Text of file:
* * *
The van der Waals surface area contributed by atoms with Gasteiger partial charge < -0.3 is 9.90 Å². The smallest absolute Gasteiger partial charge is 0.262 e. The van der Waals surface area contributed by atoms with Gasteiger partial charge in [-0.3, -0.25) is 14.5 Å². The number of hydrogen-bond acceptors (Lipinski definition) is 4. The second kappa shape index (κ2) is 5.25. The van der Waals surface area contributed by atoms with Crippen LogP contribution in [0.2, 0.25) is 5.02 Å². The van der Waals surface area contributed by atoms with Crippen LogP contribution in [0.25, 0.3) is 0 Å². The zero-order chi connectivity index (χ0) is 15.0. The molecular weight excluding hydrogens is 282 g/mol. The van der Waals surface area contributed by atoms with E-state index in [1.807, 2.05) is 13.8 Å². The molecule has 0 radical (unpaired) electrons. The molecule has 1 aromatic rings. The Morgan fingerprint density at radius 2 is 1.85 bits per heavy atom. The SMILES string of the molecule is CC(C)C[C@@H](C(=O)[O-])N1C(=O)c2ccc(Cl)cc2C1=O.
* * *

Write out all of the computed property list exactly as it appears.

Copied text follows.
The van der Waals surface area contributed by atoms with Gasteiger partial charge < -0.3 is 9.90 Å². The smallest absolute Gasteiger partial charge is 0.262 e. The van der Waals surface area contributed by atoms with Gasteiger partial charge in [-0.3, -0.25) is 14.5 Å². The number of hydrogen-bond acceptors (Lipinski definition) is 4. The second kappa shape index (κ2) is 5.25. The van der Waals surface area contributed by atoms with Crippen LogP contribution in [0.2, 0.25) is 5.02 Å². The van der Waals surface area contributed by atoms with Crippen LogP contribution in [0.25, 0.3) is 0 Å². The zero-order chi connectivity index (χ0) is 15.0. The molecular weight excluding hydrogens is 282 g/mol. The van der Waals surface area contributed by atoms with E-state index in [1.807, 2.05) is 13.8 Å². The molecule has 0 radical (unpaired) electrons. The molecule has 1 aromatic rings. The Morgan fingerprint density at radius 2 is 1.85 bits per heavy atom. The SMILES string of the molecule is CC(C)C[C@@H](C(=O)[O-])N1C(=O)c2ccc(Cl)cc2C1=O.